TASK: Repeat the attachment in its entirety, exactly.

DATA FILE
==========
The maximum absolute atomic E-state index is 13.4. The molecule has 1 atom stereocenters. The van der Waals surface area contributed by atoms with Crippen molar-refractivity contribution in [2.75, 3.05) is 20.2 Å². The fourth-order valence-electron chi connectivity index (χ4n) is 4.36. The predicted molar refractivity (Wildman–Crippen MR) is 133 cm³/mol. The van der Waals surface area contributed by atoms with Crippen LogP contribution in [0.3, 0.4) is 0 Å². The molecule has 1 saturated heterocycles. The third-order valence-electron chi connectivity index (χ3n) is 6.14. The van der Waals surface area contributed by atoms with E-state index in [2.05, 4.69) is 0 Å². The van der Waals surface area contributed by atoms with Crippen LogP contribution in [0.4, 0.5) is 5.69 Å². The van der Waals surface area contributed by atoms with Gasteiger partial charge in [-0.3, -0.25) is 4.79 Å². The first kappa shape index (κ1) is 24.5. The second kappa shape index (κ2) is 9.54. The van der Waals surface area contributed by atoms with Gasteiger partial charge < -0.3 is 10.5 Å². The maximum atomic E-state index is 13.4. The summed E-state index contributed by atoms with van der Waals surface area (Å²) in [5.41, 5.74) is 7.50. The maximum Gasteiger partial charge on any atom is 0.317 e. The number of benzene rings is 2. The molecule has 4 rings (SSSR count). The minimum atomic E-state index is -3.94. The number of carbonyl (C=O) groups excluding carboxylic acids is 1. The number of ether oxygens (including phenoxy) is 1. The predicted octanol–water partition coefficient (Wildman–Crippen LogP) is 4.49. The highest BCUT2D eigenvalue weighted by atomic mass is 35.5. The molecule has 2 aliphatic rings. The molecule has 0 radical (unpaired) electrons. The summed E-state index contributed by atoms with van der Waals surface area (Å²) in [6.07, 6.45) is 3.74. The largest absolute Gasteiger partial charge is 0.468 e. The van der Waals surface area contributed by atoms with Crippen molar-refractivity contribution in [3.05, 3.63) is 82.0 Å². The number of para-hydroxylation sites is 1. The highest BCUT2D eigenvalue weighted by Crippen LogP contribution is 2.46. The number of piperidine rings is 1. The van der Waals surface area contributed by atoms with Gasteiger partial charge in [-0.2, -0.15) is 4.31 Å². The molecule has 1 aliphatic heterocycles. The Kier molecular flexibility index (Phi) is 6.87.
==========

The maximum absolute atomic E-state index is 13.4. The molecule has 1 atom stereocenters. The van der Waals surface area contributed by atoms with Crippen molar-refractivity contribution in [2.75, 3.05) is 20.2 Å². The fourth-order valence-electron chi connectivity index (χ4n) is 4.36. The predicted molar refractivity (Wildman–Crippen MR) is 133 cm³/mol. The van der Waals surface area contributed by atoms with Crippen LogP contribution in [0.3, 0.4) is 0 Å². The molecule has 1 saturated heterocycles. The third-order valence-electron chi connectivity index (χ3n) is 6.14. The van der Waals surface area contributed by atoms with E-state index in [2.05, 4.69) is 0 Å². The van der Waals surface area contributed by atoms with Crippen LogP contribution in [0.4, 0.5) is 5.69 Å². The van der Waals surface area contributed by atoms with Gasteiger partial charge in [-0.3, -0.25) is 4.79 Å². The first kappa shape index (κ1) is 24.5. The second kappa shape index (κ2) is 9.54. The van der Waals surface area contributed by atoms with Gasteiger partial charge < -0.3 is 10.5 Å². The maximum atomic E-state index is 13.4. The summed E-state index contributed by atoms with van der Waals surface area (Å²) in [5.41, 5.74) is 7.50. The maximum Gasteiger partial charge on any atom is 0.317 e. The number of benzene rings is 2. The molecule has 4 rings (SSSR count). The minimum atomic E-state index is -3.94. The number of carbonyl (C=O) groups excluding carboxylic acids is 1. The number of ether oxygens (including phenoxy) is 1. The predicted octanol–water partition coefficient (Wildman–Crippen LogP) is 4.49. The highest BCUT2D eigenvalue weighted by atomic mass is 35.5. The molecule has 2 aliphatic rings. The molecule has 0 radical (unpaired) electrons. The summed E-state index contributed by atoms with van der Waals surface area (Å²) in [6.07, 6.45) is 3.74. The largest absolute Gasteiger partial charge is 0.468 e. The van der Waals surface area contributed by atoms with Crippen molar-refractivity contribution in [3.05, 3.63) is 82.0 Å². The number of para-hydroxylation sites is 1. The highest BCUT2D eigenvalue weighted by Crippen LogP contribution is 2.46. The number of piperidine rings is 1. The van der Waals surface area contributed by atoms with Gasteiger partial charge in [-0.2, -0.15) is 4.31 Å². The molecule has 1 aliphatic heterocycles. The Kier molecular flexibility index (Phi) is 6.87.